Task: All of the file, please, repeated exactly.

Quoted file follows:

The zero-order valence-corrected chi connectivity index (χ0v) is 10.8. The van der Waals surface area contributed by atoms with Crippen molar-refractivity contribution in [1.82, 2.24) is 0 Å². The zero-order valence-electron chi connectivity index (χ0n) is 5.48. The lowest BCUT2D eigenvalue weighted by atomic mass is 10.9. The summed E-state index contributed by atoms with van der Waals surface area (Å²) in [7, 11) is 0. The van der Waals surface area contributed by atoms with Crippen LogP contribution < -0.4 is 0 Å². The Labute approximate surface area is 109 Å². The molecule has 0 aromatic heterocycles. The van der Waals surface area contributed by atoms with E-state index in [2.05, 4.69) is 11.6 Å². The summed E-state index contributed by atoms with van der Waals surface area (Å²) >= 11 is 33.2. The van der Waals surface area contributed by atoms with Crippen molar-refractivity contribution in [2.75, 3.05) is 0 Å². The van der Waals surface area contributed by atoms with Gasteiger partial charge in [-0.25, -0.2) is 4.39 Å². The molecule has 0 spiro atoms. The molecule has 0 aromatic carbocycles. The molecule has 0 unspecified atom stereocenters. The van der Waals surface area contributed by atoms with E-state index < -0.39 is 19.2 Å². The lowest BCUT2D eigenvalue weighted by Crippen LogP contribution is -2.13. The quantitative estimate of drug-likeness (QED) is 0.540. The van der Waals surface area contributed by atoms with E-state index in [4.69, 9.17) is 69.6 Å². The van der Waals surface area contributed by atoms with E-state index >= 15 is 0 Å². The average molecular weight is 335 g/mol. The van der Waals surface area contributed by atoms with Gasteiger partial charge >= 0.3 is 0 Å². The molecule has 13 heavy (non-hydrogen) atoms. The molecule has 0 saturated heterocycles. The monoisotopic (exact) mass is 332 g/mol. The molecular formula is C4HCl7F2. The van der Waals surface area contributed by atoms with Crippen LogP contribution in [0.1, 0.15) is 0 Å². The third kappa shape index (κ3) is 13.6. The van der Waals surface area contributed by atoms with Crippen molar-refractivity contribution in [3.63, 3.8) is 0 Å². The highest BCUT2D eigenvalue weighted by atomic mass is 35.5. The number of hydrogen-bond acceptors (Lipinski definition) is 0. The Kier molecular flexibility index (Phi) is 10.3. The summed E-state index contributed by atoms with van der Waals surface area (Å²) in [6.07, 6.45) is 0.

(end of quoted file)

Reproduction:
The zero-order valence-corrected chi connectivity index (χ0v) is 10.8. The van der Waals surface area contributed by atoms with Crippen molar-refractivity contribution in [1.82, 2.24) is 0 Å². The zero-order valence-electron chi connectivity index (χ0n) is 5.48. The lowest BCUT2D eigenvalue weighted by atomic mass is 10.9. The summed E-state index contributed by atoms with van der Waals surface area (Å²) in [7, 11) is 0. The van der Waals surface area contributed by atoms with Crippen LogP contribution < -0.4 is 0 Å². The Labute approximate surface area is 109 Å². The molecule has 0 aromatic heterocycles. The van der Waals surface area contributed by atoms with E-state index in [2.05, 4.69) is 11.6 Å². The summed E-state index contributed by atoms with van der Waals surface area (Å²) >= 11 is 33.2. The van der Waals surface area contributed by atoms with Crippen molar-refractivity contribution in [2.75, 3.05) is 0 Å². The van der Waals surface area contributed by atoms with Gasteiger partial charge in [-0.25, -0.2) is 4.39 Å². The molecule has 0 spiro atoms. The molecule has 0 aromatic carbocycles. The molecule has 0 unspecified atom stereocenters. The van der Waals surface area contributed by atoms with E-state index < -0.39 is 19.2 Å². The lowest BCUT2D eigenvalue weighted by Crippen LogP contribution is -2.13. The quantitative estimate of drug-likeness (QED) is 0.540. The van der Waals surface area contributed by atoms with E-state index in [4.69, 9.17) is 69.6 Å². The van der Waals surface area contributed by atoms with E-state index >= 15 is 0 Å². The average molecular weight is 335 g/mol. The van der Waals surface area contributed by atoms with Gasteiger partial charge >= 0.3 is 0 Å². The molecule has 13 heavy (non-hydrogen) atoms. The molecule has 0 saturated heterocycles. The monoisotopic (exact) mass is 332 g/mol. The molecular formula is C4HCl7F2. The van der Waals surface area contributed by atoms with Crippen LogP contribution in [0.1, 0.15) is 0 Å². The third kappa shape index (κ3) is 13.6. The van der Waals surface area contributed by atoms with Crippen molar-refractivity contribution in [3.63, 3.8) is 0 Å². The highest BCUT2D eigenvalue weighted by atomic mass is 35.5. The number of hydrogen-bond acceptors (Lipinski definition) is 0. The Kier molecular flexibility index (Phi) is 10.3. The summed E-state index contributed by atoms with van der Waals surface area (Å²) in [6.07, 6.45) is 0.